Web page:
Admitted by all parties, is Gerak's and two other employees' written protest on May 18, 1959, by letter to Monitors of the International Brotherhood of Teamsters, Washington, D.C., requesting that organization 'to investigate and correct a situation which we feel is a disgrace to decent unionism'. It points to active membership in the Union of the authors, one for twenty-six years, another for twenty-three and a third for twenty-two years. It charges the Local with discrimination, favoritism, loss of wages to the writers and a seniority system giving unwarranted preferences. The letter ends:
'We know we are risking our jobs and our lives by writing this letter, but we are past being afraid any more. Just last week, one of us, Oscar Jarak, was attacked by a brewer while at work, while Jarak was talking to the steward. We did not seek any publicity about this, but went to the Teamsters Building and got medical treatment for Jarak there.
'We are not trying to hurt the Union and don't want to. We do not intend to seek publicity about this matter if it is possible to get a sequare deal in any other way. Instead, we are asking you to look into this matter and force Local 6 to represent us fairly. Bob Lewis has threatened to kill any man who goes to the Labor Board about this, but this does not scare us. If we can't get relief any other way, we will have no other choice.
'Please look into this matter at once. It involves the welfare of over 300 loyal union members who have taken all they can take.'
This letter was signed by Hugh Pond, Godfried Link and Oscar Gerak, and copies thereof mailed to James R. Hoffa, General President of the Teamsters Union and to its President in St. Louis in care of Joint Council No. 13, of which Robert Lewis was a trustee.
On May 28, ten days after that letter had been mailed and two days after Pucci had instructed Gerak to return to work on June 1, there was a telephone call from Lewis to Pucci and on the following 4th day of June there was a letter5 from Pucci to Gerak that the Company had decided to terminate his services.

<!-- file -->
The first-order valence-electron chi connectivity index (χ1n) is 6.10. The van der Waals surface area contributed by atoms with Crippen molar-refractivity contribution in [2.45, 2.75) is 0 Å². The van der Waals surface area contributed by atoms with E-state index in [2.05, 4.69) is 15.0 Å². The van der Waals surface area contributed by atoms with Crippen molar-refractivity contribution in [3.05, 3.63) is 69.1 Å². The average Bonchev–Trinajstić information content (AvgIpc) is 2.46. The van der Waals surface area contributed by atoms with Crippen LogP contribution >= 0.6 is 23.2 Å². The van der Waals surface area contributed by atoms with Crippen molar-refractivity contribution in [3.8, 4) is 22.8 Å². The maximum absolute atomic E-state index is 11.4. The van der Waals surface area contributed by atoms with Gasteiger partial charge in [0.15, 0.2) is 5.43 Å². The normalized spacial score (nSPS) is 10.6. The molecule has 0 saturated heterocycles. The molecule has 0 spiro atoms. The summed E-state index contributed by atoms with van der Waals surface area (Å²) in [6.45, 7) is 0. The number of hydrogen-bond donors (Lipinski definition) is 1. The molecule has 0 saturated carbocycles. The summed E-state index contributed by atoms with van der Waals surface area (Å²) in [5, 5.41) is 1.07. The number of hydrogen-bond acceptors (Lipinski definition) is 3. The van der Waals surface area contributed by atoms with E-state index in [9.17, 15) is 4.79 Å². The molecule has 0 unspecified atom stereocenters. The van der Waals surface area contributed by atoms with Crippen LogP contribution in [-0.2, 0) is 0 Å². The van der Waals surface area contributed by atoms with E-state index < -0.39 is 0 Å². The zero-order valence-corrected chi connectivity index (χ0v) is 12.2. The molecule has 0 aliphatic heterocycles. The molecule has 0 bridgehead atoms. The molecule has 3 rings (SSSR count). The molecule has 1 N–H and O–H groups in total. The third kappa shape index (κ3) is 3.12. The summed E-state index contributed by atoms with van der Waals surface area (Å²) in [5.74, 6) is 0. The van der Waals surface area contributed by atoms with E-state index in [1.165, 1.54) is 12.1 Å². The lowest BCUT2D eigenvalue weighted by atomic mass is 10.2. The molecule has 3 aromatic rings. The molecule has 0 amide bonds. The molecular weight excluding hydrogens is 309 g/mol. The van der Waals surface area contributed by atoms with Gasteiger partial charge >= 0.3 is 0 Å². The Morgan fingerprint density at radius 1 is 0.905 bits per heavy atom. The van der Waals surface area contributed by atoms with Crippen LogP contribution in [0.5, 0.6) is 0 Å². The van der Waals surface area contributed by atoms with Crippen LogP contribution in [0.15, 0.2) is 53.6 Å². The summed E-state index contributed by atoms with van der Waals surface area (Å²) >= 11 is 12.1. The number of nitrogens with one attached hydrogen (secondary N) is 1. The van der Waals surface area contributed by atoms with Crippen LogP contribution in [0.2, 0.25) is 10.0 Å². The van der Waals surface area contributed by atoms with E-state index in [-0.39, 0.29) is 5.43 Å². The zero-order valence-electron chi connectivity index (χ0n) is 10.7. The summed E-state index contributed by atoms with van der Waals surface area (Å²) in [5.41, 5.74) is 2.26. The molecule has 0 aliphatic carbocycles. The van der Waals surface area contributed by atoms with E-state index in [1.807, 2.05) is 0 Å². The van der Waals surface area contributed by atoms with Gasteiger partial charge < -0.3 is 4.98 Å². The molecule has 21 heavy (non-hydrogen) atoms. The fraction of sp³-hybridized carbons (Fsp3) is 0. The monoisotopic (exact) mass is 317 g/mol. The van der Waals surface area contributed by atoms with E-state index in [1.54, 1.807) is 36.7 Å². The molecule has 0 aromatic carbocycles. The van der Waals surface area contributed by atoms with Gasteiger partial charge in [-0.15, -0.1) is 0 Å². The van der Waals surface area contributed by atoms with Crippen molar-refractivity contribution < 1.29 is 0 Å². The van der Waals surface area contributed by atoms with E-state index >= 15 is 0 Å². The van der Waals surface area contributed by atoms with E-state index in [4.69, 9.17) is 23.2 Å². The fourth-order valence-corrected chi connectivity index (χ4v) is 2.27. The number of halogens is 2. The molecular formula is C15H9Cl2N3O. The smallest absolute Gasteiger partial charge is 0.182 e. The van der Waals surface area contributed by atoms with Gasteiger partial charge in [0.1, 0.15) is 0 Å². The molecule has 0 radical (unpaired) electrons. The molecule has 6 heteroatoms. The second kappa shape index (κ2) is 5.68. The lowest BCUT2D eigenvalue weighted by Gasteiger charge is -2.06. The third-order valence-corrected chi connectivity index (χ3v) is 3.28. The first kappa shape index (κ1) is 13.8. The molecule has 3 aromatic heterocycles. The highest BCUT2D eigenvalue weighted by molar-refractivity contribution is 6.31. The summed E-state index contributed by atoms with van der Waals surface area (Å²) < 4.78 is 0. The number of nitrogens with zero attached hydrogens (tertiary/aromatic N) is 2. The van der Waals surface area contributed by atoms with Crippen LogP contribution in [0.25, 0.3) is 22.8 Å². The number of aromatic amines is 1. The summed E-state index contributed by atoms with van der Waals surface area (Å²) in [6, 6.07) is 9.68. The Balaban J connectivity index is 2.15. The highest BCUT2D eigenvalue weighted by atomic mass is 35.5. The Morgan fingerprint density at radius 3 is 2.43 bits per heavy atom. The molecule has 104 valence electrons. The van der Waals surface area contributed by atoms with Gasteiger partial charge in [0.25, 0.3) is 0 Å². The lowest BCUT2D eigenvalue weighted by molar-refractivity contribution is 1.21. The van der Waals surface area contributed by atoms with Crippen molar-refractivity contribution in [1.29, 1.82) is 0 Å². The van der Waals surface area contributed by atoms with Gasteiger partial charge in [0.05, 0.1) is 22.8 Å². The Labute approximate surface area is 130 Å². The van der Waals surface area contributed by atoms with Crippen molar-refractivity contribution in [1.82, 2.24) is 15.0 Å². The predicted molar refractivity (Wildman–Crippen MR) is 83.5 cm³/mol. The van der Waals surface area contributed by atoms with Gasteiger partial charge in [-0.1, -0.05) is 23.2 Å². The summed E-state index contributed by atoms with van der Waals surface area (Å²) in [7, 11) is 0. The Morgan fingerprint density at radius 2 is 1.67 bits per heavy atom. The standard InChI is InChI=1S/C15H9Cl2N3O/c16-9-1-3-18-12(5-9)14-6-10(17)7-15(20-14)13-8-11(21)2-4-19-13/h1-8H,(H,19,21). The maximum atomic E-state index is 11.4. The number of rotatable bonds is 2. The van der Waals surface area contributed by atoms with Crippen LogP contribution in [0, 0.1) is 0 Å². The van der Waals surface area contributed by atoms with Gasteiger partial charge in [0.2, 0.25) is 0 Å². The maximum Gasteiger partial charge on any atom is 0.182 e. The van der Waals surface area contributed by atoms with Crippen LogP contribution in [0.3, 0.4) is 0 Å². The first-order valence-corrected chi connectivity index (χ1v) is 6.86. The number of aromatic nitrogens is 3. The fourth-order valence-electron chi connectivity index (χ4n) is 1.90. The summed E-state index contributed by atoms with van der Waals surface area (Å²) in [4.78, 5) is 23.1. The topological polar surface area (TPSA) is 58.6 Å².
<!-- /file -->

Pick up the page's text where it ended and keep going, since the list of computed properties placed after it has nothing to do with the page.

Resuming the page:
Lewis' testimony on his own organization's posture as to the cause for the discharge, is reflected in his testimony, at one point:
'Q. So there may be no misunderstanding, Mr. Lewis, all we want is what you said, and what Mr. Pucci said during the course of the telephone conversation.
'A. I told him that I was alarmed about what I had heard and what was going on up at Plant 5.
'Trial Examiner: Did you tell him what you heard, what it was that alarmed you?
'The Witness: Yes, I told him I had received three or four anonymous phone calls.
'Trial Examiner: Did you tell him what they were about?
'The Witness: Yes, I said I had received these phone calls and was advised by people I don't know to keep my nose out of the Gerak case. They were going to take things into their own hands, and I told him I didn't know what this meant and I asked him not to let Mr. Gerak work for the time being, until I had an opportunity to investigate just how serious this was, that I felt that in due time, and I feel I have considerable influence over the membership of Local Union 6, I could pave the way for this man to return to work, not completely assuring him there wouldn't be some repercussions, but at least there wouldn't be may damage done to him or the plant, because I sincerely felt that there was concerted moves on based from the information I had gotten from the shop delegate and some of the calls, I received on the phone.'
There is more in the testimony of Lewis concerning the subject matter discussed when he called Pucci on May 28:
'A. Pucci, at the close of our conversation, says, 'Don't get excited, I don't know what we're going to do with the guy, I don't even know if we're going to keep him'. I said, 'Suit yourself".,
and also in his answer to the question from his own attorney:
'Q. During the course of a conversation, did you at any time ask Mr. Pucci to discharge Mr. Gerak?
'A. Mr. Craig, you know I'm much too smart for that. No, I didn't.',
and as to four other questions:
'Q. Did you suggest or intimate to him that you wish Mr. Gerak would be discharged?